The following originally appeared as a comment on Ben Casnocha's post discussing whether or not you have a greater chance of success if you start your company in Silicon Valley. Ben argued that the Valley ecosystem did give you a leg up, while others like Fred Wilson argued that you were better off in a less crowded environment. Here's my take:
Ben and I chatted about this topic before he posted, and could boil down my thoughts to a single sentence:
"Wishing doesn't make it so."
We may wish that the world were fair, that it was just as easy to build a high-tech startup in our hometown as in Silicon Valley, but the fact is that it is not.
The Buffett paradox does not invalidate the fact that New York is the capital of finance any more than Buffett's amazing performance invalidates the general value of the efficient markets hypothesis. Six-sigma exceptions do not invalidate a rule of thumb.
Fred's "supply and demand" argument is true on some levels, but the fact is that in the case of clusters like New York for finance and publishing, and Silicon Valley for tech startups, supply and demand continually reinforce each other in a virtuous circle.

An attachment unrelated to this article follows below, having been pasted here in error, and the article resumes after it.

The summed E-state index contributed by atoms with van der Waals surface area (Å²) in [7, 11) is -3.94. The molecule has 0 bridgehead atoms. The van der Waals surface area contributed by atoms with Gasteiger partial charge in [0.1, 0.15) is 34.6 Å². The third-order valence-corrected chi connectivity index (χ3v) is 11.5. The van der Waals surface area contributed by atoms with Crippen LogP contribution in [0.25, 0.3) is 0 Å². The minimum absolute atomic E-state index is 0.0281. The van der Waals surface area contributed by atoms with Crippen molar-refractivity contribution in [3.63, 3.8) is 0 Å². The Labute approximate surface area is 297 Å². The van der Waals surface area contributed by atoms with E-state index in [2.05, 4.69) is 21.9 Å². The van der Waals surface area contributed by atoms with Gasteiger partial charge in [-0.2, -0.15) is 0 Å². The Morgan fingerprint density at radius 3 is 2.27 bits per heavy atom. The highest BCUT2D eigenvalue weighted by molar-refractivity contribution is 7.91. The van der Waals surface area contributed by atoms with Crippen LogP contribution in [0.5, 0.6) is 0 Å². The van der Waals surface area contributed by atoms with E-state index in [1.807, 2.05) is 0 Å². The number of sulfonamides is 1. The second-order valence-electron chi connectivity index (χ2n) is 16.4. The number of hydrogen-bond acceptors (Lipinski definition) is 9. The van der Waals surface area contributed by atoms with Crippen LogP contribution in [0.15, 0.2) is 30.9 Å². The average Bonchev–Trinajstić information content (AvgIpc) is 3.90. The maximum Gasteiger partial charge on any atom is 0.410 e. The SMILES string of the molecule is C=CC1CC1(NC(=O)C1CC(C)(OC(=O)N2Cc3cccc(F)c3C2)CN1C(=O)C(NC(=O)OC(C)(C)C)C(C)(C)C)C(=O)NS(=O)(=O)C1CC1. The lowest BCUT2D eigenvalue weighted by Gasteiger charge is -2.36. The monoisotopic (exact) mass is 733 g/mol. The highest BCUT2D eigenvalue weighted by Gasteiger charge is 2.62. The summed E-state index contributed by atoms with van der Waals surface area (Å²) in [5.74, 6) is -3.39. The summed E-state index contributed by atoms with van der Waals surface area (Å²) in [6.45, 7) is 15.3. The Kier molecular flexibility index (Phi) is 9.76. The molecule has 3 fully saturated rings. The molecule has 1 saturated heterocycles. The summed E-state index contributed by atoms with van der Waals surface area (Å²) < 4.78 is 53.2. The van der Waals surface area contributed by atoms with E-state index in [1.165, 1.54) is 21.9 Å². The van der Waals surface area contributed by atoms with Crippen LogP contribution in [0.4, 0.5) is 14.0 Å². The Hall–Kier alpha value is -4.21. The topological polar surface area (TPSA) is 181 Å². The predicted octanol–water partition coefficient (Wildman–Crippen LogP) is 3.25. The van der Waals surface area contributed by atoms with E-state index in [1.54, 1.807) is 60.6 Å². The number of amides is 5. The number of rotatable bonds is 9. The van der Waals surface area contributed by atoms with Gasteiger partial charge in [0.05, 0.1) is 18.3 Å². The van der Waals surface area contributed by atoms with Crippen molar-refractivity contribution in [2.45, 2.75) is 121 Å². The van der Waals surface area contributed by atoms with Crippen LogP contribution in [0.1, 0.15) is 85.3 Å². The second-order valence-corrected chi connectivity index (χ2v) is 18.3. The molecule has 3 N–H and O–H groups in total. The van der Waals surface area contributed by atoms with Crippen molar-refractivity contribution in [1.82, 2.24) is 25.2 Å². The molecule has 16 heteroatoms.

To some extent, one can also make a "big fish/small pond" argument; this may help your ego, but I suspect that the smaller fish in a big pond tend to do better, lifted by the rising tide.
On a side note, I tell all the entrepreneurs that I advise that if they want to make money, they should move to Manhattan and work on Wall Street. The expected value is higher, with much lower variance.
Ultimately, I can understand why people believe things like, "Silicon Valley is not a better place to start my company." It's unpleasant to contemplate the unfairness of the world. It's inconvenient to move one's family. But these seductive false beliefs are ultimately self-defeating--maybe not for everyone (after all, companies started in New York do succeed, just as great investors do arise in Omaha [though even the great Buffett studied at Columbia, natch]) but for the majority.
Life is unfair, folks. All men are not created equal. Nice guys do sometimes finish last. And the best place to start a high-tech startup is Silicon Valley.